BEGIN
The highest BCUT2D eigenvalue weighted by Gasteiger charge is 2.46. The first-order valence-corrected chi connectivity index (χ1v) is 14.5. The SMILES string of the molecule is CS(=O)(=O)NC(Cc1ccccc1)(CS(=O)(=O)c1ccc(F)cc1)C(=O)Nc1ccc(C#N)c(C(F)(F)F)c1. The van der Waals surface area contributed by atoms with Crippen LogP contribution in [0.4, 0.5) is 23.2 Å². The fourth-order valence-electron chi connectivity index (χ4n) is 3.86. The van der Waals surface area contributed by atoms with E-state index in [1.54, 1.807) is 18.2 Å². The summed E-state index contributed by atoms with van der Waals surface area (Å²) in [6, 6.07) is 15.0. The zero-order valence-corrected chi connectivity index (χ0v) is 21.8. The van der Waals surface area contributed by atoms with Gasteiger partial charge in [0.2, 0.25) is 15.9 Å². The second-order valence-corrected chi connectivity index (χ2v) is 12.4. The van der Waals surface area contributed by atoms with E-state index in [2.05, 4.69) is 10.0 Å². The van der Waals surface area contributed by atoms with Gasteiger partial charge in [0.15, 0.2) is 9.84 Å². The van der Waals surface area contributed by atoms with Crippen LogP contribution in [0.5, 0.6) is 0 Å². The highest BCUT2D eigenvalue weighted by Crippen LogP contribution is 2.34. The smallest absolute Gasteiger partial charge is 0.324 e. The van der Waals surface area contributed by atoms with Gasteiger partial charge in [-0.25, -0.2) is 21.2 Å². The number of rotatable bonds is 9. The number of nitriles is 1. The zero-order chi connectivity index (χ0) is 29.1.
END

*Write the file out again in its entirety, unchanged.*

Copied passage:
The highest BCUT2D eigenvalue weighted by Gasteiger charge is 2.46. The first-order valence-corrected chi connectivity index (χ1v) is 14.5. The SMILES string of the molecule is CS(=O)(=O)NC(Cc1ccccc1)(CS(=O)(=O)c1ccc(F)cc1)C(=O)Nc1ccc(C#N)c(C(F)(F)F)c1. The van der Waals surface area contributed by atoms with Crippen LogP contribution in [0.4, 0.5) is 23.2 Å². The fourth-order valence-electron chi connectivity index (χ4n) is 3.86. The van der Waals surface area contributed by atoms with E-state index in [1.54, 1.807) is 18.2 Å². The summed E-state index contributed by atoms with van der Waals surface area (Å²) in [6, 6.07) is 15.0. The zero-order valence-corrected chi connectivity index (χ0v) is 21.8. The van der Waals surface area contributed by atoms with Gasteiger partial charge in [0.2, 0.25) is 15.9 Å². The second-order valence-corrected chi connectivity index (χ2v) is 12.4. The van der Waals surface area contributed by atoms with E-state index in [2.05, 4.69) is 10.0 Å². The van der Waals surface area contributed by atoms with Gasteiger partial charge in [0.15, 0.2) is 9.84 Å². The van der Waals surface area contributed by atoms with Crippen LogP contribution in [0.5, 0.6) is 0 Å². The highest BCUT2D eigenvalue weighted by Crippen LogP contribution is 2.34. The smallest absolute Gasteiger partial charge is 0.324 e. The van der Waals surface area contributed by atoms with Gasteiger partial charge in [-0.25, -0.2) is 21.2 Å². The number of rotatable bonds is 9. The number of nitriles is 1. The zero-order chi connectivity index (χ0) is 29.1.